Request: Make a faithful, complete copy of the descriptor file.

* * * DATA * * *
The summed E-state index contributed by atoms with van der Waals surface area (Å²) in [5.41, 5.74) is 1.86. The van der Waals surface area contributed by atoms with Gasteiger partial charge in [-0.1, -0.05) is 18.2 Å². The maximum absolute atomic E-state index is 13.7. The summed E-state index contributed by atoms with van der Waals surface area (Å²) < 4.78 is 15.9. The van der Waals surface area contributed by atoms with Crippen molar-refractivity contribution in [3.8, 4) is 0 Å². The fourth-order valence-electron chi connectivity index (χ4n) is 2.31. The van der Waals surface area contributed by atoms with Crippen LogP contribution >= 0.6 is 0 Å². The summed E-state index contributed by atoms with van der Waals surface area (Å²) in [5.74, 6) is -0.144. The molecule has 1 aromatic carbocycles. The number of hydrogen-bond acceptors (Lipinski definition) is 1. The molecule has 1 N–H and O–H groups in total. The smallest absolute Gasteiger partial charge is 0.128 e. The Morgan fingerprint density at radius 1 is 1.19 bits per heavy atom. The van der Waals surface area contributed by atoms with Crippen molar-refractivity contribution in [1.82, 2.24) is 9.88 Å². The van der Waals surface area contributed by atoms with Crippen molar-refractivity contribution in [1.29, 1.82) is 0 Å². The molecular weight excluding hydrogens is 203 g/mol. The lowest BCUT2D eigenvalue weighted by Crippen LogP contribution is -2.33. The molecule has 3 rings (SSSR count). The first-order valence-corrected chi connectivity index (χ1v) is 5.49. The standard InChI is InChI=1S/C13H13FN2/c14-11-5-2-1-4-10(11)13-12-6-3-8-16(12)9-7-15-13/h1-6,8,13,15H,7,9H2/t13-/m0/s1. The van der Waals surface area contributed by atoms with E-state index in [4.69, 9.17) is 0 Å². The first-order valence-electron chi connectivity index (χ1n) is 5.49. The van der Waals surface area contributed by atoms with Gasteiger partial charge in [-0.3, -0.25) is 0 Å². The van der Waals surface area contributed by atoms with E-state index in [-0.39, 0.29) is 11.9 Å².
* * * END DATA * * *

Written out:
The summed E-state index contributed by atoms with van der Waals surface area (Å²) in [5.41, 5.74) is 1.86. The van der Waals surface area contributed by atoms with Gasteiger partial charge in [-0.1, -0.05) is 18.2 Å². The maximum absolute atomic E-state index is 13.7. The summed E-state index contributed by atoms with van der Waals surface area (Å²) < 4.78 is 15.9. The van der Waals surface area contributed by atoms with Crippen molar-refractivity contribution in [3.8, 4) is 0 Å². The fourth-order valence-electron chi connectivity index (χ4n) is 2.31. The van der Waals surface area contributed by atoms with Crippen LogP contribution >= 0.6 is 0 Å². The summed E-state index contributed by atoms with van der Waals surface area (Å²) in [5.74, 6) is -0.144. The molecule has 1 aromatic carbocycles. The number of hydrogen-bond acceptors (Lipinski definition) is 1. The molecule has 1 N–H and O–H groups in total. The smallest absolute Gasteiger partial charge is 0.128 e. The Morgan fingerprint density at radius 1 is 1.19 bits per heavy atom. The van der Waals surface area contributed by atoms with Crippen molar-refractivity contribution in [1.82, 2.24) is 9.88 Å². The van der Waals surface area contributed by atoms with Crippen molar-refractivity contribution in [1.29, 1.82) is 0 Å². The molecular weight excluding hydrogens is 203 g/mol. The lowest BCUT2D eigenvalue weighted by Crippen LogP contribution is -2.33. The molecule has 3 rings (SSSR count). The first-order valence-corrected chi connectivity index (χ1v) is 5.49. The standard InChI is InChI=1S/C13H13FN2/c14-11-5-2-1-4-10(11)13-12-6-3-8-16(12)9-7-15-13/h1-6,8,13,15H,7,9H2/t13-/m0/s1. The van der Waals surface area contributed by atoms with E-state index in [4.69, 9.17) is 0 Å². The first-order valence-electron chi connectivity index (χ1n) is 5.49. The van der Waals surface area contributed by atoms with Gasteiger partial charge in [-0.3, -0.25) is 0 Å². The van der Waals surface area contributed by atoms with E-state index in [-0.39, 0.29) is 11.9 Å².